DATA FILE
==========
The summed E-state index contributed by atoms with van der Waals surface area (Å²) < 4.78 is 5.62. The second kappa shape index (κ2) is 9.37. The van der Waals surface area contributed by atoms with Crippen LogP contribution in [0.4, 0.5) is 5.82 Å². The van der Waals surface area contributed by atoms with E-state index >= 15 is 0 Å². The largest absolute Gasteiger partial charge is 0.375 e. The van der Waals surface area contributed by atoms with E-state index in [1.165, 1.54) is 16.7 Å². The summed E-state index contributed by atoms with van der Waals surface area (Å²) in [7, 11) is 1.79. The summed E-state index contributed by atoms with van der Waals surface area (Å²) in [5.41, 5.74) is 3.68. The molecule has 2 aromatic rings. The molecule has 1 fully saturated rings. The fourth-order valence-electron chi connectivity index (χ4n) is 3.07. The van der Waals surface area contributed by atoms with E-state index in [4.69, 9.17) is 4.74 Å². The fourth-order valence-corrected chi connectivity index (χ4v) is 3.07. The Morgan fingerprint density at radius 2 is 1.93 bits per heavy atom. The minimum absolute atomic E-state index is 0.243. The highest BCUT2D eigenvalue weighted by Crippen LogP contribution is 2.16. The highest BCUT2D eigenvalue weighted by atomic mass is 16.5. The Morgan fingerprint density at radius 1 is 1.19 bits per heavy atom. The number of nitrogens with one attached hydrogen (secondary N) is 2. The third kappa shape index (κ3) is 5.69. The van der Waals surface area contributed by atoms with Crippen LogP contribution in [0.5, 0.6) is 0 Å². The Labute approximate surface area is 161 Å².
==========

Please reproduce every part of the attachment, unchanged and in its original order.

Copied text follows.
The summed E-state index contributed by atoms with van der Waals surface area (Å²) < 4.78 is 5.62. The second kappa shape index (κ2) is 9.37. The van der Waals surface area contributed by atoms with Crippen LogP contribution in [0.4, 0.5) is 5.82 Å². The van der Waals surface area contributed by atoms with E-state index >= 15 is 0 Å². The largest absolute Gasteiger partial charge is 0.375 e. The van der Waals surface area contributed by atoms with E-state index in [1.165, 1.54) is 16.7 Å². The summed E-state index contributed by atoms with van der Waals surface area (Å²) in [7, 11) is 1.79. The summed E-state index contributed by atoms with van der Waals surface area (Å²) in [5.41, 5.74) is 3.68. The molecule has 2 aromatic rings. The molecule has 1 fully saturated rings. The fourth-order valence-electron chi connectivity index (χ4n) is 3.07. The van der Waals surface area contributed by atoms with E-state index in [4.69, 9.17) is 4.74 Å². The fourth-order valence-corrected chi connectivity index (χ4v) is 3.07. The Morgan fingerprint density at radius 2 is 1.93 bits per heavy atom. The minimum absolute atomic E-state index is 0.243. The highest BCUT2D eigenvalue weighted by Crippen LogP contribution is 2.16. The highest BCUT2D eigenvalue weighted by atomic mass is 16.5. The Morgan fingerprint density at radius 1 is 1.19 bits per heavy atom. The number of nitrogens with one attached hydrogen (secondary N) is 2. The third kappa shape index (κ3) is 5.69. The van der Waals surface area contributed by atoms with Crippen LogP contribution in [0.5, 0.6) is 0 Å². The Labute approximate surface area is 161 Å².